Molly snowshoeing SHT

 

The Fitness Geek

There is a fine line between passion and obsession.  Sometimes the only difference is who is describing the behavior.  My passion for exercise and fitness is hardly a secret.  A day without pushing my body makes me feel lazy and crabby.  Rich knows.  He calls it obsession.

Second only to the activity itself is my compulsion to track it all.  The notes on a small calendar have long since been replaced by a Garmin GPS watch and SportTracks on my PC.  Through the wonders of technology I can see at a glance just how many miles I have run and cycled and the kilometers I have skied over the days, week, and years.  It’s beautiful.  I thought I had it all.  Until my birthday.

Recognizing that I couldn’t track my lap swimming with my Garmin, Rich gave me a Moov Now device.  The little red button slips into a flexible rubbery band and is totally waterproof.  I failed to see how it could track my swimming, but gave it a try.  I downloaded the app on my phone,  paired it with my device and pressed “start” while still in the locker room.  Doubt lingered.  I barely felt the light band around my wrist as I swam back and forth, back and forth.  Ok, for 2 miles in the pool.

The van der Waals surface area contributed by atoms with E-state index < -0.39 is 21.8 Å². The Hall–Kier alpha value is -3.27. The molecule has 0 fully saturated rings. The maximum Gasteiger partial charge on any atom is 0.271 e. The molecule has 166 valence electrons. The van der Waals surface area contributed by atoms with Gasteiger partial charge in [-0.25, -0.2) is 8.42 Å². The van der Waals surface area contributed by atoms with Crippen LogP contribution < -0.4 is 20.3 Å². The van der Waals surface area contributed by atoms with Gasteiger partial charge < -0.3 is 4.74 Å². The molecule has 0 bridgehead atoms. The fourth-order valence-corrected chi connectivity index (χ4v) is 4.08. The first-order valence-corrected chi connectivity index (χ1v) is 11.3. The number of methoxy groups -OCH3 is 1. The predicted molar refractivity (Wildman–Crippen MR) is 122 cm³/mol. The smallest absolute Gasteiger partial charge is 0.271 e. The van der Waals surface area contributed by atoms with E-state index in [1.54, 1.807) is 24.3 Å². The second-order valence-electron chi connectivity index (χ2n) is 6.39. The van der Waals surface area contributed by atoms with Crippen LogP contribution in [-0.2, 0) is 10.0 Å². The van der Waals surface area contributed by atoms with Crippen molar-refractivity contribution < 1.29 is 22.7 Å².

Moov Highlights

After showering, I retrieved my phone and clicked End.  When the data finished downloading from that red button, I took a gander.  Wow.  It knew everything.  It knew exactly when I started swimming, what stroke I was swimming, how many laps I’d done (2 more than I thought), how long it took me for each flip turn, how much time I was actually stroking, and when I finished.  It would have recorded rest time, if I’d had any.  Averages were calculated for stats I couldn’t even recognize.  

Moov Laps

It was almost creepy.  But not enough to stop me from studying the results.    From the lap by lap graph, I could see how my flip turns took longer near the end – documenting that slight pause I knew I was taking as I tired.  My Distance Per Stroke average was below the “ideal range” so it gave me two paragraphs of coaching advice for improving my efficiency.  At its most basic level, it kept me honest if I lost track of my laps.

I had no idea technology had advanced so far.  I’ve lived without all this data for years.  I don’t really need it all, but still…  It’s pretty cool.  How can a techno geek resist?  Now I wonder what it can do for my other activities…

But that wasn’t all.  Removing more gift wrap revealed a pair of spur clips for my running shoes, with LED lights.  I couldn’t even feel them when I ventured out in the dark on my next pre-dawn run.  But Rich said he could see me all the way down our pitch black road.  Hating my safety vest, I immediately took to these glowing wonders.  And I sure got noticed on the Lakewalk.Molly with shoe lights

I was impressed.  These were real winners.  So Rich confessed that he had help.    Entering something like “gifts for runners” in Amazon’s search box brought up a wealth of options for the fitness obsessed.  I guess I don’t really care what he calls it.  This fitness geek loves her new toys.